In early April, Harry Roque, who served as Duterte’s presidential spokesperson, told the press that Duterte had agreed informally with Beijing to observe the status quo in disputed waters. Part of this involved an undertaking that the Philippines would not send construction materials to repair the Sierra Madre. Duterte later confirmed the informal agreement. President Ferdinand Marcos Jr. says that his administration is not bound by informal agreements made by Duterte, and has vowed not to cede a “single inch” of territory to China.

In any event, the Philippines has denied carrying out any substantial construction activities on the warship in recent months, even though this would be well within its legal rights. Second Thomas Shoal lies within its Exclusive Economic Zone (EEZ), and its sovereignty over the area was recognized by a landmark arbitral ruling in 2016. At the same time, Beijing appears to view any construction activities aimed at creating a permanent outpost as something of a red line. The claims contained in the FT story could plausibly explain the aggression of the Chinese response in recent months.

However, the FT article did not detail when the reported missions took place, nor exactly what the Philippines had done to reinforce the vessel, except to say that Manila “had secretly reinforced the ship in ways that would extend its life.”

Since grounding the ship in 1999, the Philippines has reinforced parts of the structure in order to make it more habitable for the troops stationed there. In April, Frances Mangosing of The Inquirer, who was embedded on a resupply mission in 2022, recalled that the supply ship “carried construction materials such as angle bars, welding electrodes, and deck plates, aside from the food supplies.” At the time, Defense Minister Delfin Lorenzana said that “our personnel need to repair the living quarters, so you [China] cannot prevent us from repairing that.” The Philippines has also openly admitted conducting such activities in recent months, as tensions with China have grown, but has described them as “superficial repairs.”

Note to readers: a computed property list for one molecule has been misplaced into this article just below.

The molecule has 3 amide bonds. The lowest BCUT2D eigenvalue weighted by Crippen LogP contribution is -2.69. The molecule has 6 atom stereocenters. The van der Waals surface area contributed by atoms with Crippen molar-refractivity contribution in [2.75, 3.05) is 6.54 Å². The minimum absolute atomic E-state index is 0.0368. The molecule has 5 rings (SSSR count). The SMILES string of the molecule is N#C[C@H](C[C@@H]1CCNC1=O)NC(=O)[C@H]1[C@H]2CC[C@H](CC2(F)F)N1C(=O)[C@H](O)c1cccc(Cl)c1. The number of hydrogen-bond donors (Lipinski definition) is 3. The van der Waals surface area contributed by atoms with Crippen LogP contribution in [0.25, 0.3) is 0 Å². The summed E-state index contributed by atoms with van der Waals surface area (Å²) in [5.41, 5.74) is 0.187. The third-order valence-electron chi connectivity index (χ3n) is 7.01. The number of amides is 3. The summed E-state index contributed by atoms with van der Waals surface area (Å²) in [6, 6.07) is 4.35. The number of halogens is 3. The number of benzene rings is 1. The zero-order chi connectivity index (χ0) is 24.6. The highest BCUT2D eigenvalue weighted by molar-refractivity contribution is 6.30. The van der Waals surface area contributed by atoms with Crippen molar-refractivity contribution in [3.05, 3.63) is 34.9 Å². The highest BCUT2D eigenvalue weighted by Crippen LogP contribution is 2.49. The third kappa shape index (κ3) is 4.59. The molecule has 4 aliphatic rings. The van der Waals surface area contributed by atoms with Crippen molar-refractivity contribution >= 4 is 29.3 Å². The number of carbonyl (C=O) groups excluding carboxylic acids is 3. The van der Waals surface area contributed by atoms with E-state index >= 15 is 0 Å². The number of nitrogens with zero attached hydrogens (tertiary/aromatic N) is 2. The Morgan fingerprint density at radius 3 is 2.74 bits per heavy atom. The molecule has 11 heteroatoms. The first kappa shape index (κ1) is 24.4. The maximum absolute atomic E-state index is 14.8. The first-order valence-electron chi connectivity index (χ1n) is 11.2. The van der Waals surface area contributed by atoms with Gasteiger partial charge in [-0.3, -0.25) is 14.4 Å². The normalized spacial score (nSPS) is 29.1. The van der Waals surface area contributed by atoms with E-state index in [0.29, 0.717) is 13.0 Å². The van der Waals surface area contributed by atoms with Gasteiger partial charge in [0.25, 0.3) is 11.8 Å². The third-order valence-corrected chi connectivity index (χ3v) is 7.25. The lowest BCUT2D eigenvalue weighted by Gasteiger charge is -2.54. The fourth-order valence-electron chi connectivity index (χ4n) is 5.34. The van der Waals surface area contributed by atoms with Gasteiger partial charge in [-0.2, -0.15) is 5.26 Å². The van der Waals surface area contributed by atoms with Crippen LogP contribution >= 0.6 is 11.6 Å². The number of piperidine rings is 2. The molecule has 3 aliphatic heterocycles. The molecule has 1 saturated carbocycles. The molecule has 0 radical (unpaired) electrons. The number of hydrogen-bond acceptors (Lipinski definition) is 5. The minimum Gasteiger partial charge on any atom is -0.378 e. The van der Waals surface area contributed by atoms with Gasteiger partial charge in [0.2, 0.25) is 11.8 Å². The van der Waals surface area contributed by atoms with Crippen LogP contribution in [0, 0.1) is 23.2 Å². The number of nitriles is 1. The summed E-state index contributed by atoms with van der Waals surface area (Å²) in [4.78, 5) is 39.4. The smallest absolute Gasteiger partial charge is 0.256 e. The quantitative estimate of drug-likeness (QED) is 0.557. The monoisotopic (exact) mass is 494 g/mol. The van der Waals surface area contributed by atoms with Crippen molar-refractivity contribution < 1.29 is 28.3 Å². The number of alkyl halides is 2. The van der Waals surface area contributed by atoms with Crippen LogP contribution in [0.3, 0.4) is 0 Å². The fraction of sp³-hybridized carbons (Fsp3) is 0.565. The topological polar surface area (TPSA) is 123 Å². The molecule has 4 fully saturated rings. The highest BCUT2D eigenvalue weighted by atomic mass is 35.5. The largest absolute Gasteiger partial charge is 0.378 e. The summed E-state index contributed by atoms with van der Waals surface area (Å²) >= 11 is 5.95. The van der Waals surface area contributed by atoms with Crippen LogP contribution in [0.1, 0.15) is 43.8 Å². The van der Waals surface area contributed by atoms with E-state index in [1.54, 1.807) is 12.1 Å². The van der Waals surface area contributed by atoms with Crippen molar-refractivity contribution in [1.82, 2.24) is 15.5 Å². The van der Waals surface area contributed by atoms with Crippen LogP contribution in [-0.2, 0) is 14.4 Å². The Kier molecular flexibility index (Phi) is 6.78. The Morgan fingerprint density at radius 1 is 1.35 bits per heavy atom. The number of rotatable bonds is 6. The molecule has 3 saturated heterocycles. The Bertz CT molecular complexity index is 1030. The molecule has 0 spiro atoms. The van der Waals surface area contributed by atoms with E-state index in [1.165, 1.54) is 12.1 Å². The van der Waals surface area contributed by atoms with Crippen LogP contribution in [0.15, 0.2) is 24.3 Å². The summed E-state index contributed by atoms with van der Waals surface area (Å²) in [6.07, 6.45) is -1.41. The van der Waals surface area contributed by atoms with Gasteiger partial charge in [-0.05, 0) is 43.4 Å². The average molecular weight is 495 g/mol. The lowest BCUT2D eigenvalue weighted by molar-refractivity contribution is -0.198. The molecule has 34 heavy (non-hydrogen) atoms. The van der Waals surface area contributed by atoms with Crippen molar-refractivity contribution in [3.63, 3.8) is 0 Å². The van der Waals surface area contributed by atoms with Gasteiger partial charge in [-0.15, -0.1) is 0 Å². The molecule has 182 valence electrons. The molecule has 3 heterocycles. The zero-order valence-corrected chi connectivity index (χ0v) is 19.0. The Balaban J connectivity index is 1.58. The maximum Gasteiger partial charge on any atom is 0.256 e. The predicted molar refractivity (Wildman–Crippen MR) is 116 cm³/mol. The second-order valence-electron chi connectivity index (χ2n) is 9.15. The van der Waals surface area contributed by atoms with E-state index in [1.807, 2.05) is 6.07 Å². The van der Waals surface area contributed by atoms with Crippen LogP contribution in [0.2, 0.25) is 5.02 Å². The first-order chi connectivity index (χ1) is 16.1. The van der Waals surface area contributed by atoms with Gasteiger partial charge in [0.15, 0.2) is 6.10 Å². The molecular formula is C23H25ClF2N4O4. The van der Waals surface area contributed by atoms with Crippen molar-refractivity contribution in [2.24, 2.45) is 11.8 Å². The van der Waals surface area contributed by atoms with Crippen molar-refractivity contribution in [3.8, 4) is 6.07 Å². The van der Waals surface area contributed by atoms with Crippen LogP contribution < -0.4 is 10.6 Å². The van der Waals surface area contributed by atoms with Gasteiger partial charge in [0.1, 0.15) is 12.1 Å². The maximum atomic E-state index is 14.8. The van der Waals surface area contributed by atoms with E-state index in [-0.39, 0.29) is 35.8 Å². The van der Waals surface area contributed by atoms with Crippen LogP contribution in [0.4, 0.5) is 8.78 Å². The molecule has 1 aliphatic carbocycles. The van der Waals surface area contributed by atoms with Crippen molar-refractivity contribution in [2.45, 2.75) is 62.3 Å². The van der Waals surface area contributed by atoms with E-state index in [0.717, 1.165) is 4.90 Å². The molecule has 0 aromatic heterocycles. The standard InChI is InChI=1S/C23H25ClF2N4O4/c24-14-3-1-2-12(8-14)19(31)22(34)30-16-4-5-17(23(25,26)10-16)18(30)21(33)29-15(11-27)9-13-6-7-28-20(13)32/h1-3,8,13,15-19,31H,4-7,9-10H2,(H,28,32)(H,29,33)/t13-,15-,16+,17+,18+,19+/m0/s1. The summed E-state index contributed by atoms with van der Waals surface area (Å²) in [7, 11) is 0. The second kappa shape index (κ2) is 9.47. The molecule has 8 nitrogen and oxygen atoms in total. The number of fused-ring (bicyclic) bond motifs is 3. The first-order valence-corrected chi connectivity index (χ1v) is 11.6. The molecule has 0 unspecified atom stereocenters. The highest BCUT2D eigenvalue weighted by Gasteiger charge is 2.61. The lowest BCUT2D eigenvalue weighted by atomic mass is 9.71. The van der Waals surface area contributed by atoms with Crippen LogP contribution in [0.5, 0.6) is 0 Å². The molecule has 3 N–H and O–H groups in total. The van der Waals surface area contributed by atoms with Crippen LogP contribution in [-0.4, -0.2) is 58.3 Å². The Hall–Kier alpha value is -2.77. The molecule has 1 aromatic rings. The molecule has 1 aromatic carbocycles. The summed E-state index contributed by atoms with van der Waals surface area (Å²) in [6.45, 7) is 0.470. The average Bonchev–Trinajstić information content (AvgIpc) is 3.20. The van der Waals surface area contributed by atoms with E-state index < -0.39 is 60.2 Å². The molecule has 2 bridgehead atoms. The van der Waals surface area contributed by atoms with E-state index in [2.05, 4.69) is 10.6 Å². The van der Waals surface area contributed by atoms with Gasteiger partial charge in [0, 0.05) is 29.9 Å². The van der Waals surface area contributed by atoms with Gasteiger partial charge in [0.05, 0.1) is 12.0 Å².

Some observers are skeptical that more substantial repairs, such as those implied by the FT report, are possible, given the nature and advanced state of the ship’s decay. In a post on X, Collin Koh of the S. Rajaratnam School of International Studies in Singapore, argued that “you can’t reinforce the hull microstructures – metallic corrosion is simply irreversible.”

All of this leaves it uncertain whether the “reinforcement” described by the FT represents an evolution in Philippine policy – that is, a response to the recent Chinese pressure campaign – or merely the continuation of past practice.

Complicating the issue is the fact that “repair,” “reinforcement,” and “construction” are all open to a great deal of interpretation, as is the question of what exactly constitutes “superficial repair” work. This alone makes it hard to know exactly where China’s “red line” on Second Thomas Shoal lies, and whether the Philippines has transgressed it.

In any event, the situation may now have deteriorated to the extent that past handshake agreements, whatever their terms and legitimacy, have been superseded by events. As things stand, it is unclear if there is anything the Philippines can do to placate Beijing, aside from abandoning the Sierra Madre altogether.